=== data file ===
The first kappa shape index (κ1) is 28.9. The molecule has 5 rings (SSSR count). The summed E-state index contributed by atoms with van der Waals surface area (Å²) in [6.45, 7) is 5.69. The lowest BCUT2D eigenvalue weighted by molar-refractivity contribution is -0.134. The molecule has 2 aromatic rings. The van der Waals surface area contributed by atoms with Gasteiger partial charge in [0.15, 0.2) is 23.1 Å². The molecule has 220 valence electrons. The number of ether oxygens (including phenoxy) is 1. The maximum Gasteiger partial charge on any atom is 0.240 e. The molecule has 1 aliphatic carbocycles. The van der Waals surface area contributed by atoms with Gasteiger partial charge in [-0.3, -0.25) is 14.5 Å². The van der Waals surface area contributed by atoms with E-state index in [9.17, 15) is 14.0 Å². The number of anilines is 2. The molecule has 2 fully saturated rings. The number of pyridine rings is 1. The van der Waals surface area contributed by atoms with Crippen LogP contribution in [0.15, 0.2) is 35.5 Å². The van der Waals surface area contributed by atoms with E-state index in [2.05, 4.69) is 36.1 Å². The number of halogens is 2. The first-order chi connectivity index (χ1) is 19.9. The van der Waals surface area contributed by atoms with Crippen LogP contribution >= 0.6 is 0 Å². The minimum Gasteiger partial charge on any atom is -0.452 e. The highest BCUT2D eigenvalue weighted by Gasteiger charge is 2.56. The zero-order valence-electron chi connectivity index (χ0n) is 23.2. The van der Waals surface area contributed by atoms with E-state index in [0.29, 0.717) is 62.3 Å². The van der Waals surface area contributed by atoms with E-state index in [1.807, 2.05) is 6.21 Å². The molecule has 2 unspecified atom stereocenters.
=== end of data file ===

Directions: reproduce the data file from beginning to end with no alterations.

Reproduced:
The first kappa shape index (κ1) is 28.9. The molecule has 5 rings (SSSR count). The summed E-state index contributed by atoms with van der Waals surface area (Å²) in [6.45, 7) is 5.69. The lowest BCUT2D eigenvalue weighted by molar-refractivity contribution is -0.134. The molecule has 2 aromatic rings. The van der Waals surface area contributed by atoms with Gasteiger partial charge in [0.15, 0.2) is 23.1 Å². The molecule has 220 valence electrons. The number of ether oxygens (including phenoxy) is 1. The maximum Gasteiger partial charge on any atom is 0.240 e. The molecule has 1 aliphatic carbocycles. The van der Waals surface area contributed by atoms with Gasteiger partial charge in [-0.3, -0.25) is 14.5 Å². The van der Waals surface area contributed by atoms with E-state index in [9.17, 15) is 14.0 Å². The number of anilines is 2. The molecule has 2 fully saturated rings. The number of pyridine rings is 1. The van der Waals surface area contributed by atoms with Crippen LogP contribution in [0.15, 0.2) is 35.5 Å². The van der Waals surface area contributed by atoms with E-state index in [2.05, 4.69) is 36.1 Å². The number of halogens is 2. The first-order chi connectivity index (χ1) is 19.9. The van der Waals surface area contributed by atoms with Crippen LogP contribution >= 0.6 is 0 Å². The minimum Gasteiger partial charge on any atom is -0.452 e. The highest BCUT2D eigenvalue weighted by Gasteiger charge is 2.56. The zero-order valence-electron chi connectivity index (χ0n) is 23.2. The van der Waals surface area contributed by atoms with E-state index in [0.29, 0.717) is 62.3 Å². The van der Waals surface area contributed by atoms with E-state index in [1.807, 2.05) is 6.21 Å². The molecule has 2 unspecified atom stereocenters.